Two “unicorn” startups with ties to Facebook are set to go public this week in a somewhat unconventional way. And if they succeed, they could radically change what’s next for private companies looking to make their way to Wall Street.
Big Data firm Palantir, whose co-founder Peter Thiel is a Facebook board member, will debut on the New York Stock Exchange on Tuesday. A day later, corporate software company Asana, run by Facebook co-founder and former chief technology officer Dustin Moskovitz, will follow.
Each is doing so by directly listing shares like Spotify and Slack did — rather than through a more traditional initial public offering or super-trendy blank check merger.
And the market will be watching closely.
“IPO alternatives will likely continue to cover ground going forward. Palantir’s and Asana’s performances could change the market view on direct listings,” said analysts with Renaissance Capital, an IPO research and investing firm, in a report Monday.
Going public via direct listing tends to be a quicker process and involves less scrutiny since firms are just selling existing shares. It also lets existing investors cash in on their stock without fear of having the value of that investment diluted by a flood of new shares that are created in an IPO.
It’s a move that has mainly been used by more mature startups. And it’s in contrast to a rash of companies that have gone public this year via standard IPOs — like red-hot software company Snowflake — as well as through mergers with already existing special purpose acquisition companies (SPACs), like DraftKings.
Unlike IPOs and SPAC deals, Palantir and Asana will not raise any new capital.
Although neither company is profitable, revenue for both is growing rapidly and the two unicorns are expected to command multibillion dollar valuations. The market value of Palantir, which will trade under the ticker symbol of “PLTR,” is expected to be in excess of $20 billion when it begins trading, while Asana, which will have the ticker “ASAN” market cap will be worth more than $5 billion.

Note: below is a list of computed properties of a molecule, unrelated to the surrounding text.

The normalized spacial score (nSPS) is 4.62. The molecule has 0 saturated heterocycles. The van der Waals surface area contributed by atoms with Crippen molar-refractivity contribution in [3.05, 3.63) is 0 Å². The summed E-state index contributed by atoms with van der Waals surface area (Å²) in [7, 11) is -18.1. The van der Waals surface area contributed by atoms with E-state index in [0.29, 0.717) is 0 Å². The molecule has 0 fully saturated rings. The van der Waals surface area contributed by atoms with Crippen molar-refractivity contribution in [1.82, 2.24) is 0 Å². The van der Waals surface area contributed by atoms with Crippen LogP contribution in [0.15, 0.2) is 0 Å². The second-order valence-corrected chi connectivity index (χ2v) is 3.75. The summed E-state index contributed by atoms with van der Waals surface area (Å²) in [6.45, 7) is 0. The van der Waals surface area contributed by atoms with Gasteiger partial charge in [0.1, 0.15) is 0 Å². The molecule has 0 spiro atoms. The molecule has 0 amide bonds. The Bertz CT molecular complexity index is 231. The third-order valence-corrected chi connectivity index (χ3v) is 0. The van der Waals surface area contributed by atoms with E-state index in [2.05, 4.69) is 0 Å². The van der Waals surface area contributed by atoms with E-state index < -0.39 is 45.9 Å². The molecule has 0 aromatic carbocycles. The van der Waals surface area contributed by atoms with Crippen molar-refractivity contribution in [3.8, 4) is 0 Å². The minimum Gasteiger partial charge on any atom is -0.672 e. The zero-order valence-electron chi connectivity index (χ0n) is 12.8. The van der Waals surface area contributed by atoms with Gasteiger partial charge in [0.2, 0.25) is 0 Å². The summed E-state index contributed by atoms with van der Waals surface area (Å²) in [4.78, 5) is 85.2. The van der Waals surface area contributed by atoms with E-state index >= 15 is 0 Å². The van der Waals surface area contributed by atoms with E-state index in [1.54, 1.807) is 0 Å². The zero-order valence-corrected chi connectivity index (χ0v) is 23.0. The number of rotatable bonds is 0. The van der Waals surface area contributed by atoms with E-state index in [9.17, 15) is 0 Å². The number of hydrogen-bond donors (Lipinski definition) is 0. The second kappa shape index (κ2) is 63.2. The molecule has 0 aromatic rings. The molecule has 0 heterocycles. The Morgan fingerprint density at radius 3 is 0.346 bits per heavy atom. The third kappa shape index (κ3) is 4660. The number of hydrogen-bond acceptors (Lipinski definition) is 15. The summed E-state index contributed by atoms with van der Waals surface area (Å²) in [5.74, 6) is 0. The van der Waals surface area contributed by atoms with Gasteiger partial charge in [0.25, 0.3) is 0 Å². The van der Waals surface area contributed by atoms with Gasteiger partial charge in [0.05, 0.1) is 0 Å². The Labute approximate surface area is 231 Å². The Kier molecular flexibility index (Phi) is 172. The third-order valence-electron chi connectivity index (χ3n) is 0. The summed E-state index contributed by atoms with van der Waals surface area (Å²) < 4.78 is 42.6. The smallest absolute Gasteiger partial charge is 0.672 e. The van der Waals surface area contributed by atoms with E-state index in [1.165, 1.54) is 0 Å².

Palantir in particular has a lot of buzz: “Palantir is in a hot space of data-mining software. The company has been rumored to go public forever so there is pent-up demand,” noted Daniel Morgan, senior portfolio manager with Synovus Trust Company.
But Morgan said investors need to be cautious.
The lack of profitability for Palantir could prove problematic, especially since some of Palantir’s competitors — most notably new Dow component Salesforce and Tyler Technologies — are generating actual earnings. Salesforce bought Palantir rival Tableau for nearly $16 billion last year.
Depending on how successful these debuts are, there could be more companies choosing to go public this way going forward — especially if private firms are given the green light to raise new money from direct listings as well, as not all startups are able to simply list existing shares. Some may want to still raise funds.
The Securities and Exchange Commission approved new rules last month to allow companies to raise capital by issuing new shares, and not just sell existing stock, via direct listings. The NYSE had lobbied the SEC for this change.
But the rule change is on hold after the Council of Institutional Investors objected and asked the SEC to further review it. This would not impact Palantir and Asana, since they are only planning to sell existing shares.
The Council of Institutional Investors argues that allowing companies to sell new shares in direct listings would “significantly liberalize access to U.S. capital markets” without providing as many protections for investors.